Treating a sick chook

Discussion in 'Breeding, Raising, Feeding and Caring for Animals' started by mouseinthehouse, Jan 30, 2013.

  1. mouseinthehouse

    mouseinthehouse Junior Member

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    On the long weekend we noticed one of our ISA browns was not well. She was a bit fluffed up, not foraging and lethargic.
    After a bit of investigation and googling we thought she might have sour crop? We gently flushed out her crop according to directions I found on the net. Since then we have been feeding her a little oat bran mixed with good home made yoghurt and a bit of apple cider vinegar. This morning she looked a bit brighter and I soaked some Barko dry dog food in warm water, mixed some yoghurt in and also gave her some soft ripe tomato.
    She was more interested in eating which was encouraging. Hope I am doing the right thing. Any thoughts?
     
  2. briansworms

    briansworms Junior Member

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    A little food grade DE (Diatomateous Earth) in her food. May help with any internal parasites. Just a thought. Ben from South Carolina takes it every day and swears by it. Must be food grade though. You can get it here https://www.plantdoctor.com.au/
     
  3. mouseinthehouse

    mouseinthehouse Junior Member

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    Thanks Brian :)

    I will have a look here in the health food store but failing that I will try the link you provided. Tonight the chook is still poorly :(
     
  4. Ludi

    Ludi Junior Member

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    mouse, can you describe more about how you flushed the crop? One of my hens became cropbound a couple years ago and I was not able to save her, was not able to clear the crop and she died.
     
  5. mouseinthehouse

    mouseinthehouse Junior Member

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    Well we got a large plastic syringe and my partner attached about 12 cm of flexible rubber type tube over the end where the needle usually goes (he used new fuel line meant for model aeroplanes). Then we carefully syringed water and apple cider vinegar down into the crop. You have to be very careful that you get it into the right hole at the back of the mouth (not the breathing hole). Then we gently massaged the crop and I tipped her head down at the same time and she regurgitated the liquid and some goop up. Straight away I righted her to allow her to get a good breath and then we repeated the same a couple of times.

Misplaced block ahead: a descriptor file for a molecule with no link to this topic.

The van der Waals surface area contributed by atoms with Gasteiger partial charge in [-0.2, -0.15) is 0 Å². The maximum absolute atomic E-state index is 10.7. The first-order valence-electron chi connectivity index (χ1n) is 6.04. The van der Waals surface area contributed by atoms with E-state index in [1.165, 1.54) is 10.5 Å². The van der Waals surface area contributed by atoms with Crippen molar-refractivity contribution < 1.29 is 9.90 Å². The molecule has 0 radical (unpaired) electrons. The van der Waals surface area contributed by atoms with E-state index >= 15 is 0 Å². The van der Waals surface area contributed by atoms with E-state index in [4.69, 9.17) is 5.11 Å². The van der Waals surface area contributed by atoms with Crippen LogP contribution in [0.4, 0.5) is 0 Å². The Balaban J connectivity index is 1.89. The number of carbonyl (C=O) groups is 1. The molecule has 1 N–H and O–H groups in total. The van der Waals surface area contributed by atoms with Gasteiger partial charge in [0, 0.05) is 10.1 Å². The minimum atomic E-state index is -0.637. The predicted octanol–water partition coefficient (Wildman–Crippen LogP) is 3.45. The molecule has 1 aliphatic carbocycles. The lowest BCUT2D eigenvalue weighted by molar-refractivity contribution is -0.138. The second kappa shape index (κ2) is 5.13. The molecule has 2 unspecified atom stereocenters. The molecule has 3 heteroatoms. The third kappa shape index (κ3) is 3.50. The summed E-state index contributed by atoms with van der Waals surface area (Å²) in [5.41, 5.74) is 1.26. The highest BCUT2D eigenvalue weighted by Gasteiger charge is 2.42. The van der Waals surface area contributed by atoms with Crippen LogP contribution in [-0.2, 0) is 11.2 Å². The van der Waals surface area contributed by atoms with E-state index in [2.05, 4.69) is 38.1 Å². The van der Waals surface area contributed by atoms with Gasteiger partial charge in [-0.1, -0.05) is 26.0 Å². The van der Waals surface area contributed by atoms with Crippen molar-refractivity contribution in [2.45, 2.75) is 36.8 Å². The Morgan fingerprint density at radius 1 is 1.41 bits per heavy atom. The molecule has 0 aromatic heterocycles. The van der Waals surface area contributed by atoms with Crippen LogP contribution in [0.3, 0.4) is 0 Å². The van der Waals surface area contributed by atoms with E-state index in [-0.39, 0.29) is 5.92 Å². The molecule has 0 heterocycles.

6. briansworms

    briansworms Junior Member

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    How is the chook doing?
     
  7. mouseinthehouse

    mouseinthehouse Junior Member

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    Chook not doing well today. She eats but only if I present her with food. No DE here in town and I don't think she will last for me to get any by post. :( I think I will get some anyway and have on hand. I believe ISA browns don't live that long? Although I think she is probably only about 4 yrs. She came from a chook farm (sort of free range) at about 18 months old I think.
     
  8. annette

    annette Junior Member

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    Hi MITH

    It's a long shot but check her for ticks. Mine got like that and I found a tick on her red flap underneath. I pulled it off and she got better. Just a thought.
     
  9. mouseinthehouse

    mouseinthehouse Junior Member

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    Thanks annette but we don't have ticks here thankfully! :)
     
  10. chook-in-eire

    chook-in-eire Junior Member

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    Four years is quite ancient for an ISA Brown. These hybrids are bred for high production and "spend" themselves pretty quickly - "burn out" in other words. She may simply be on the way out. :angel:
     

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